I Chronicles 29:11 "Thine, O LORD, is the greatness, and the power, and the glory, and the victory, and the majesty:for all that is in the heaven and in the earth is thine; thine is the kingdom, O LORD, and thou art exalted as head above all."

Saturday, January 05, 2008

Garbage Day

I know this post is not a regular one. It’s long, and it looks like a story. Well, it is. But please read it. Fried Okra had asked me to post about daily activities, and I decided to write about garbage day, since that’s what today is.
Of course the people are fictitious, seeing as how my name is JulieMom and not Laura, but I am sure you understand.

* * * * * * * * * * * * * * *

Laura woke to the African sunrise streaming lightly through her drawn curtains. Even though her fan was still on, the heat was oppressive. Inwardly she groaned. Today was garbage day. That meant she’d have to get out of bed sooner than she wanted to make sure every basket in the house was empty. Although Laura loved the feeling of ridding the house of junk, she didn’t want to leave the comfort of her new mattress, or the downy softness of her pillow so early just to drag the large garbage bin outside her gate. She had tried to convince her husband they should do it the night before, but they both always seemed to forget. Well, the gardener would be there in twenty minutes, according to her clock on the night stand, and if her bin wasn’t ready he wouldn’t bring it outside the electric gate of their community.

Stretching, and sighing, she made her way out of bed. As she walked past the door of the en-suite bathroom, she stuck her head inside and examined the garbage pail. Half full was good enough for her. She bent and scooped up the plastic shopping bag she used as a liner. Tying the handles together as she walked down the hall, she inspected the guest bathroom too. The bin was empty, so she moved on to the kitchen, glancing in her kids’ rooms as she passed to check their pails.

The smell of garbage in the kitchen welcomed her even before she entered the room. Last night’s tuna casserole had not fared well in the stuffy kitchen. It had been a hot night, and from the feel of it, this morning was promising more of the same. As she lifted the lid to change the garbage bag, she held her breath. She did not need a whiff of that to help her wake up.

Unlocking first the wooden inner door of the kitchen, and then the heavy metal gate outside it, she removed the offending bag. She could hear the hard plastic wheels of neighboring bins hitting the brick road outside her house as the neighborhood gardener pulled them past. Seems she would just make it on time. She waved, threw the bag into the large bin, and absently wiped her hands on her pajama bottoms before moving her bin outside the security gate attached to the wall surrounding her home.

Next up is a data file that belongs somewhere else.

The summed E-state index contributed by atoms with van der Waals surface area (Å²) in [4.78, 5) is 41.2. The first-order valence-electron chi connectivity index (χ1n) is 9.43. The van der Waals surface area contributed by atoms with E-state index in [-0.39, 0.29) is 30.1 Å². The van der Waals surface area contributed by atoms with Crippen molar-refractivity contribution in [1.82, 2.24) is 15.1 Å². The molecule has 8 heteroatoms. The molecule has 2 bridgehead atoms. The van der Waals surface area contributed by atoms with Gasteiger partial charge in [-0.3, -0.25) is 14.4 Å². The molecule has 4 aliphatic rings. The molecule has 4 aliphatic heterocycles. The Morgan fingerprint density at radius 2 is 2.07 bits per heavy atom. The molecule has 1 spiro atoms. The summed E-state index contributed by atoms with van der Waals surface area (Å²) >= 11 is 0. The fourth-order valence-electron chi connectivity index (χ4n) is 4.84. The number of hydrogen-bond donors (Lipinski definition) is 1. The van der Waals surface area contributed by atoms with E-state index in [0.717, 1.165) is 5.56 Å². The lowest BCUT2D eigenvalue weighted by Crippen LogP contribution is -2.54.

Stepping back inside to the cool tile in the kitchen, she sighed and thanked the Lord that stinky job was done. She had a full schedule with the kids today. But first things first. She started breakfast.

* * * * * * * * * * * * * * * *

Lorato woke with a pain in her neck. She rubbed the spot, but knew nothing would help. The pain that greeted her every morning was from sleeping on the dirt floor of the squatter’s shack she shared with her aunt and two brothers. The eight foot by eight foot shack was stifling. She couldn’t wait to get into the fresh air. Well, as fresh as it could be considering where she lived. Her neighborhood was one square mile full of shacks like hers. No running water, no electricity, no indoor toilets. Just row after row of huts made of corrugated aluminum, cardboard, and whatever else people found to make shelter. And all the smells that came with close living and no regular hygiene.

Before exiting the shack, she took a glance out the window. The sun was barely peeking over the horizon. She’d have to hurry if she was going to make it before all the good things were gone. She looked forward to this day every week. Her family depended on her findings. Last week she had found a coat for her aunt that was perfect except for a broken zipper. And a loaf of bread that was a bit moldy but still edible. Finds like those helped her stave off the hunger and depression her standard of living caused.

Lorato and her two brothers prepared to hitch a ride on the back of a passing flatbed heading in the direction of town. The older of the two boys was shouldering their large bag they used to bring their finds home. Lorato hadn’t bothered to change her clothes. They would just get filthy anyway with what they were about to do. She swiped the back of her pants with her left hand, and twisted her short black hair with between the first two fingers of her right hand. She had seen pictures of beautiful black women from America in the magazines she sometimes found on days like today. She dreamed someday she’d be able to grow her hair out and flatten it like they did. She had ripped a picture of them out and kept it hidden in the pocket of her worn jeans. If her aunt found it she would say it was worthless junk and throw it out. But it gave her hope.

They were let off at the corner near the gas station, and walked the quarter mile to the housing development. It was garbage day, and as they neared, Lorato could see the bins lined up outside the electric gate. She was glad there wasn’t anyone else there yet. It was always harder to find things they could use once someone else had gone through the bins. Though she knew they had a good two hours worth of work ahead of them in the hot sun, Lorato couldn’t help but feel an unexplainable excitement for the dirty, yet profitable hunt.